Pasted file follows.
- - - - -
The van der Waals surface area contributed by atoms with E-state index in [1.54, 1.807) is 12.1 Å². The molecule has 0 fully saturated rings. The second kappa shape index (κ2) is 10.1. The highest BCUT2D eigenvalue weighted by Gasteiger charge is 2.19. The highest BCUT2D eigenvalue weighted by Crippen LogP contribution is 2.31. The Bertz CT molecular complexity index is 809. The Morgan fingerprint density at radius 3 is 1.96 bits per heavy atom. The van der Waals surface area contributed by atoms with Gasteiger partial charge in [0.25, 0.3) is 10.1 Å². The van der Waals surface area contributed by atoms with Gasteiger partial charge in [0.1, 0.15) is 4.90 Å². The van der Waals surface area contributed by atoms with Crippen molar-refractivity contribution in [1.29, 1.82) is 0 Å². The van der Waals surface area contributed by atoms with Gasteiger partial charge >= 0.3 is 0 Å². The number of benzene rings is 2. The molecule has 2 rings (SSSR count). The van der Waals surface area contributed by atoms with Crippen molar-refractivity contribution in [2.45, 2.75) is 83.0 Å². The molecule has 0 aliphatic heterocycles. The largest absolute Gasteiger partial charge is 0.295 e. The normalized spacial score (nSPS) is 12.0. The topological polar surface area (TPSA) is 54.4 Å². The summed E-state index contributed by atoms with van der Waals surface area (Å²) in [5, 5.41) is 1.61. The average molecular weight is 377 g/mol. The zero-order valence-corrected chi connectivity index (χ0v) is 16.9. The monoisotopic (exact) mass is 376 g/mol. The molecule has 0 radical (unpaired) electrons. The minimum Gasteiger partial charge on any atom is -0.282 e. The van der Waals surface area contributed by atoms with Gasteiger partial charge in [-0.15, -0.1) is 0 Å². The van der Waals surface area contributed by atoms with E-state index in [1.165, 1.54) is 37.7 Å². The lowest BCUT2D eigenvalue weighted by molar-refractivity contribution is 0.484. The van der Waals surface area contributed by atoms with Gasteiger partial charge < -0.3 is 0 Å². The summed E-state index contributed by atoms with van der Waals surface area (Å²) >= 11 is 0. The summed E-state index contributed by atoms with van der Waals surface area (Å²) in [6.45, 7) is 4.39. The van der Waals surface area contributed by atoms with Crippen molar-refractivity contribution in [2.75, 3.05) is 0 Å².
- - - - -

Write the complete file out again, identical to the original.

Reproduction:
The van der Waals surface area contributed by atoms with E-state index in [1.54, 1.807) is 12.1 Å². The molecule has 0 fully saturated rings. The second kappa shape index (κ2) is 10.1. The highest BCUT2D eigenvalue weighted by Gasteiger charge is 2.19. The highest BCUT2D eigenvalue weighted by Crippen LogP contribution is 2.31. The Bertz CT molecular complexity index is 809. The Morgan fingerprint density at radius 3 is 1.96 bits per heavy atom. The van der Waals surface area contributed by atoms with Gasteiger partial charge in [0.25, 0.3) is 10.1 Å². The van der Waals surface area contributed by atoms with Gasteiger partial charge in [0.1, 0.15) is 4.90 Å². The van der Waals surface area contributed by atoms with Crippen molar-refractivity contribution in [1.29, 1.82) is 0 Å². The van der Waals surface area contributed by atoms with Gasteiger partial charge >= 0.3 is 0 Å². The number of benzene rings is 2. The molecule has 2 rings (SSSR count). The van der Waals surface area contributed by atoms with Crippen molar-refractivity contribution in [2.45, 2.75) is 83.0 Å². The molecule has 0 aliphatic heterocycles. The largest absolute Gasteiger partial charge is 0.295 e. The normalized spacial score (nSPS) is 12.0. The topological polar surface area (TPSA) is 54.4 Å². The summed E-state index contributed by atoms with van der Waals surface area (Å²) in [5, 5.41) is 1.61. The average molecular weight is 377 g/mol. The zero-order valence-corrected chi connectivity index (χ0v) is 16.9. The monoisotopic (exact) mass is 376 g/mol. The molecule has 0 radical (unpaired) electrons. The minimum Gasteiger partial charge on any atom is -0.282 e. The van der Waals surface area contributed by atoms with Gasteiger partial charge in [-0.15, -0.1) is 0 Å². The van der Waals surface area contributed by atoms with E-state index in [1.165, 1.54) is 37.7 Å². The lowest BCUT2D eigenvalue weighted by molar-refractivity contribution is 0.484. The van der Waals surface area contributed by atoms with Gasteiger partial charge < -0.3 is 0 Å². The summed E-state index contributed by atoms with van der Waals surface area (Å²) >= 11 is 0. The summed E-state index contributed by atoms with van der Waals surface area (Å²) in [6.45, 7) is 4.39. The van der Waals surface area contributed by atoms with Crippen molar-refractivity contribution in [2.75, 3.05) is 0 Å².